late 15c., "not endowed with reason" (of beasts, etc.), from Latin irrationalis/inrationalis "without reason, not rational," from assimilated form of in- "not, opposite of" (see in- (1)) + rationalis "of or belonging to reason, reasonable" (see rational (adj.)).
Meaning "illogical, absurd" is attested from 1640s. Related: Irrationally. The mathematical sense "inexpressible in ordinary numbers" is from late 14c. in English, from use of the Latin word as a translation of Greek alogon in Euclid.
word-forming element making abstract nouns from adjectives and meaning "condition or quality of being ______," from Middle English -ite, from Old French -ete (Modern French -ité) and directly from Latin -itatem (nominative -itas), suffix denoting state or condition, composed of -i- (from the stem or else a connective) + the common abstract suffix -tas (see -ty (2)).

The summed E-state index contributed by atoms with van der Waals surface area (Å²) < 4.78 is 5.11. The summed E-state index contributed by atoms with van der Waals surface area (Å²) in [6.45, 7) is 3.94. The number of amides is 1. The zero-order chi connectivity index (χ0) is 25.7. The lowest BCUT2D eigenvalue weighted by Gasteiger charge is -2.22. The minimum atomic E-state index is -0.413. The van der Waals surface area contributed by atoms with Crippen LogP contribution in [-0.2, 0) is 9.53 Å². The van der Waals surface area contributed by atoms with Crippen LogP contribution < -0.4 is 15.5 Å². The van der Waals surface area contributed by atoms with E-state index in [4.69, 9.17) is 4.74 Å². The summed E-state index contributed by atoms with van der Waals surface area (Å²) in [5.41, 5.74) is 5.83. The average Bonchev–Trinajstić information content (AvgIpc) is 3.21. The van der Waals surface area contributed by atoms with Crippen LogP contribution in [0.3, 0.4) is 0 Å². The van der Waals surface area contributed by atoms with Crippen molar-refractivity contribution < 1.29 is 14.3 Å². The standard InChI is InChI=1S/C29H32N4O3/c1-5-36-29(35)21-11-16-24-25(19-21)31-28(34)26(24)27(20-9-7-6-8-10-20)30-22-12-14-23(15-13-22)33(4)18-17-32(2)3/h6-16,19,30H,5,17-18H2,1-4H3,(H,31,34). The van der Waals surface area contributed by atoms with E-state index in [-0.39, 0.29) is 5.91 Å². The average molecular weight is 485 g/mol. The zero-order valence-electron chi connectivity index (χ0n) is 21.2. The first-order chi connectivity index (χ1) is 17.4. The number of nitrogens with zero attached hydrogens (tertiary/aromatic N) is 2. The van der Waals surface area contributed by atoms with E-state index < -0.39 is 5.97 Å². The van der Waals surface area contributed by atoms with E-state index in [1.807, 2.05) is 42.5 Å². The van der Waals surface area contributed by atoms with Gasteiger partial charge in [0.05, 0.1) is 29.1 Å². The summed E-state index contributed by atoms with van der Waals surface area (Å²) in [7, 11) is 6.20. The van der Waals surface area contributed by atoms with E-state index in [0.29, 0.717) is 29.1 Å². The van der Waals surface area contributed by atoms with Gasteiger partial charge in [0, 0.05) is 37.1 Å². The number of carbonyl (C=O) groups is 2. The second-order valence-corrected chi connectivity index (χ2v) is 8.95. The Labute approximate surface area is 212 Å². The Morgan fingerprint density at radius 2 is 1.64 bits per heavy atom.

Roughly, the word in -ity usually means the quality of being what the adjective describes, or concretely an instance of the quality, or collectively all the instances; & the word in -ism means the disposition, or collectively all those who feel it. [Fowler]
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Definitions of irrationality
the state of being irrational; lacking powers of understanding;